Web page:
Alongside all this anti-corruption politics was beginning to mobilise. The 2016 local elections had been a rousing success for the PSD, especially as a change of the mayoral electoral system hurt a splintered opposition. But in Bucharest a new local party had been formed called the Union to Save Bucharest, headed by a civic activist and mathematician called Nicusor Dan on a varied platform but particularly an anti-corruption theme. The USB became the USR, with the Bucharest switched to Romania, soon after the locals, mobilising itself in cities and gaining popularity with young educated voters, linking into new movements. The party had managed to win 8.9% of the vote in the 2016 parliamentary election, giving it a small, but inexperienced caucus of MPs. They quickly broke into infighting as a party marked by agreement only on anticorruption became increasingly divided on ideological issues (Dan himself would leave the party over same-sex marriage). It became clear that the party had an increasingly liberal bent to it, reflecting its activist base. But after this early infighting began to quickly professionalise.
It was helped by an alliance with Dacian Ciolos, the former technocratic PM, who had formed his own party PLUS. The Alliance between the two parties was difficult in some ways, but they had shared priorities and brought different organisational advantages. Ciolos was a policy expert and had credibility as a former PM and brought with him a network of policy experts. USR had built up a powerful grassroots.
The USR also showed off its organisational muscle during the same-sex marriage referendum which it opposed. The USR opposed the measure, but knowing that it was unlikely to be voted down in absolute terms, the USR, Iohannis and Romanian LGBT organisations campaigned for a boycott, on the basis that if the referendum received a turnout of below 30% it would be invalid. 93% of those who voted voted in favour, but only 21% bothered to vote (one tweet I read at the time featured a Romanian man saying the polling station was emptier than his fridge, and nothing is more offensive to a Romanian than visiting an empty fridge). The USR showed off along the way by managing to accurately broadcast the low turnout figures before the national electoral commission, embarrassing the PSD further.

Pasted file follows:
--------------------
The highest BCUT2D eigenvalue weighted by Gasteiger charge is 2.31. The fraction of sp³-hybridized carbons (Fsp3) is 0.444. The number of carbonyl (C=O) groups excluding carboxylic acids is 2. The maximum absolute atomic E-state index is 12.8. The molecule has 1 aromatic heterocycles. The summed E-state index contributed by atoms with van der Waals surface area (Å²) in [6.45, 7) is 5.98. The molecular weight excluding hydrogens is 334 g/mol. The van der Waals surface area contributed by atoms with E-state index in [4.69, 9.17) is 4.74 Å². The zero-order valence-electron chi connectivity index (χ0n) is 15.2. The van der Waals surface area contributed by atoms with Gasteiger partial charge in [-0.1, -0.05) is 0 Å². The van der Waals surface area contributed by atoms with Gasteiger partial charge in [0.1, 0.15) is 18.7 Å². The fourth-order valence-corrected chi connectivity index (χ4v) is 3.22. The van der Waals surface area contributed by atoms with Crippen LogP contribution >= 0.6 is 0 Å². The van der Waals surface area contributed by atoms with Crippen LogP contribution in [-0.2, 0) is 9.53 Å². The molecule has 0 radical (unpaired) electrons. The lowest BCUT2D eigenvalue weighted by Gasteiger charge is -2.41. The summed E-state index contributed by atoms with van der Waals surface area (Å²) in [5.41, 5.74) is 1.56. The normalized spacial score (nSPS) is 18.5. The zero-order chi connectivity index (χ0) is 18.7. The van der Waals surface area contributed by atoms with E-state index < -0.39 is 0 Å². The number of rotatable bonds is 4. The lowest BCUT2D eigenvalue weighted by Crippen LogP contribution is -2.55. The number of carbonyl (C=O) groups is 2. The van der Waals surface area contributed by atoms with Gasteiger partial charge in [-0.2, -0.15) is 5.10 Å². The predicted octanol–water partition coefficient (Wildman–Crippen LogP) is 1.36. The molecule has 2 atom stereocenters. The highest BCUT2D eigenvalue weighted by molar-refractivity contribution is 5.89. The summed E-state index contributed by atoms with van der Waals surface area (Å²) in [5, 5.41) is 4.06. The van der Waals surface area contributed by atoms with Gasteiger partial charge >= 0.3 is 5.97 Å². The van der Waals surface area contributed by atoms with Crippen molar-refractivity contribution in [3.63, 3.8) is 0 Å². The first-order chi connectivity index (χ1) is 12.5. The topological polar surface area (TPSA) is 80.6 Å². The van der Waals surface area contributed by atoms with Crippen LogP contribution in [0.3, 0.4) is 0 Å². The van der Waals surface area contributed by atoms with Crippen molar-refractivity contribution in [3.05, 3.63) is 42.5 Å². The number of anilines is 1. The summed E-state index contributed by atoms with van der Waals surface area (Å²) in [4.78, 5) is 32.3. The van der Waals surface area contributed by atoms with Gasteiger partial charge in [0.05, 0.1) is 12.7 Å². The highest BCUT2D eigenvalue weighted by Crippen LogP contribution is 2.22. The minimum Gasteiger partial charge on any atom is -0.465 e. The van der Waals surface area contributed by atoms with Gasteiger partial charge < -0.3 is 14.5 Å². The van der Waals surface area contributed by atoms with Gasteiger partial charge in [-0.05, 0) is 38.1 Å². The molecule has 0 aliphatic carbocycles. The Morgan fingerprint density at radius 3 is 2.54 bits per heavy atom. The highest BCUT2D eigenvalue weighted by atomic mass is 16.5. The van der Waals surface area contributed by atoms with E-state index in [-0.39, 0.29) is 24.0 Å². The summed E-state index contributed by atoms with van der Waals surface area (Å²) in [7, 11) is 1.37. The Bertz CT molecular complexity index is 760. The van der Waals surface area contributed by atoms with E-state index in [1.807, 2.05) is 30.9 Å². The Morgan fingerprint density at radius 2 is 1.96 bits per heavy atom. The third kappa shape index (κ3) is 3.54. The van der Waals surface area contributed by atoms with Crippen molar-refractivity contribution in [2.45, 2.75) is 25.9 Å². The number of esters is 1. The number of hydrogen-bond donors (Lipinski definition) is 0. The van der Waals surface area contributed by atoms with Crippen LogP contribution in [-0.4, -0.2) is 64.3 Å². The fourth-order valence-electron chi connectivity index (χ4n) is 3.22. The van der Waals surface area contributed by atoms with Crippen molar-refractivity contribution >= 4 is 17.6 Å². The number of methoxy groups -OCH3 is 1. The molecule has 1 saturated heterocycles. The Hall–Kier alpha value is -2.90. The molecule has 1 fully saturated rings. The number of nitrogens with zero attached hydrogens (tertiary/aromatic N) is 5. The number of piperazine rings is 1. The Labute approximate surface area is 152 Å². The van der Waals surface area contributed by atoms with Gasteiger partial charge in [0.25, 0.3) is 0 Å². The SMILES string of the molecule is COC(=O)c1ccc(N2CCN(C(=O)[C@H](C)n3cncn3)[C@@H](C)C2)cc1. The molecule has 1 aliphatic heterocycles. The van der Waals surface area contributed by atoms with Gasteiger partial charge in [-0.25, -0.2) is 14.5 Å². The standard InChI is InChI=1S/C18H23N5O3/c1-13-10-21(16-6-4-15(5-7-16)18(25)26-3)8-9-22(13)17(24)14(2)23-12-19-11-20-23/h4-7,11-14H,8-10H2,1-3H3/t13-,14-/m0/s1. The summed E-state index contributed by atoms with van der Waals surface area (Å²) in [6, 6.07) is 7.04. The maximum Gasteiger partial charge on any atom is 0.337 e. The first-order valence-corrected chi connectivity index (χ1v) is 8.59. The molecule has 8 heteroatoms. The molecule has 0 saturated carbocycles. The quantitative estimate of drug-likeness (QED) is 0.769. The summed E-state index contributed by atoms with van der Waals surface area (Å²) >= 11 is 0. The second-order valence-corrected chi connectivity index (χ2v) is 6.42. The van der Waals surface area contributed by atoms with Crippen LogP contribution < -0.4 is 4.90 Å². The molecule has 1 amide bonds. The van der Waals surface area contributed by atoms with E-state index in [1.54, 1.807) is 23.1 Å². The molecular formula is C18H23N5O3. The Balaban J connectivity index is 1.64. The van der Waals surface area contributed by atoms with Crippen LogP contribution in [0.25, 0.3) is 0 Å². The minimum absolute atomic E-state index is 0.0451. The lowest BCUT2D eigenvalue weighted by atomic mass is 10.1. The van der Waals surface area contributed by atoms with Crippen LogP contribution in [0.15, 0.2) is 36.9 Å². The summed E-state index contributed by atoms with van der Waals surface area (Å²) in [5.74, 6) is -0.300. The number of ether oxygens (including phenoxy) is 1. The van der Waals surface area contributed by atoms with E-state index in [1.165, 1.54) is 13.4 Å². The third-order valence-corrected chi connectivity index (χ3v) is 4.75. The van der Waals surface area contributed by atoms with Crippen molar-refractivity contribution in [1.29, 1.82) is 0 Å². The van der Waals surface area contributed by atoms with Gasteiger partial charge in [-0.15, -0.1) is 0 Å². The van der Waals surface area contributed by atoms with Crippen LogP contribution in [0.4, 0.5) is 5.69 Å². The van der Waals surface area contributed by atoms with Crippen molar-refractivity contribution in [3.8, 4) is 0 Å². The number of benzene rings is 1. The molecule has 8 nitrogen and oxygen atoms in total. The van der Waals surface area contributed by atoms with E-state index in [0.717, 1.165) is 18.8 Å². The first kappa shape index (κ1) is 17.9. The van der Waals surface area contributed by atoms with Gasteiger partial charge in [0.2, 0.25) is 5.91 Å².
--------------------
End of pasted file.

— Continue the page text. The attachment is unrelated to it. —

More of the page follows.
The PSD’s rule continued nonetheless. Its core concern was still attempting to be able to pardon politicians, which led to continued protests. It also began a culture war against the DNA, accusing it of political bias and falsifying evidence. Former PM Tariceanu, the leader of the PSD’s junior coalition partner, compared the DNA to the Securitate in one particularly ludicrous outburst. In the meantime, it began to rack up deficits by increasing spending without increasing the tax base, leading to increasing inflation despite a growing economy and low unemployment. This caused an increase in the cost of living leading to greater anger.
Dragnea’s anger with his own Prime Ministers caused him to fire yet another, Mihai Tudose, before settling on Viorica Dancila, leaving Romania with 3 PSD PMs in 3 years. Government instability, a sense that the PSD had become incompetent, and an unfortunate economic situation saw PSD popularity began to tumble. The same-sex marriage referendum, an attempt to gain favour with Romania’s influential Orthodox Church, angered social conservatives, who saw it as a failure by the PSD and confused most voters who while not pro-LGBT rights were hardly exercised about them compared to cost of living issues.
In the wake of this, Victor Ponta reared his head again, splitting off from the PSD with his new PRO Romania party, which he claimed stood for true social democracy (or was a Romanian En Marche depending on the day). The PSD’s junior coalition partner became restless too, with Tariceanu trying to present himself as the moderate face of the government, and clearly eyeing a run at the Presidency.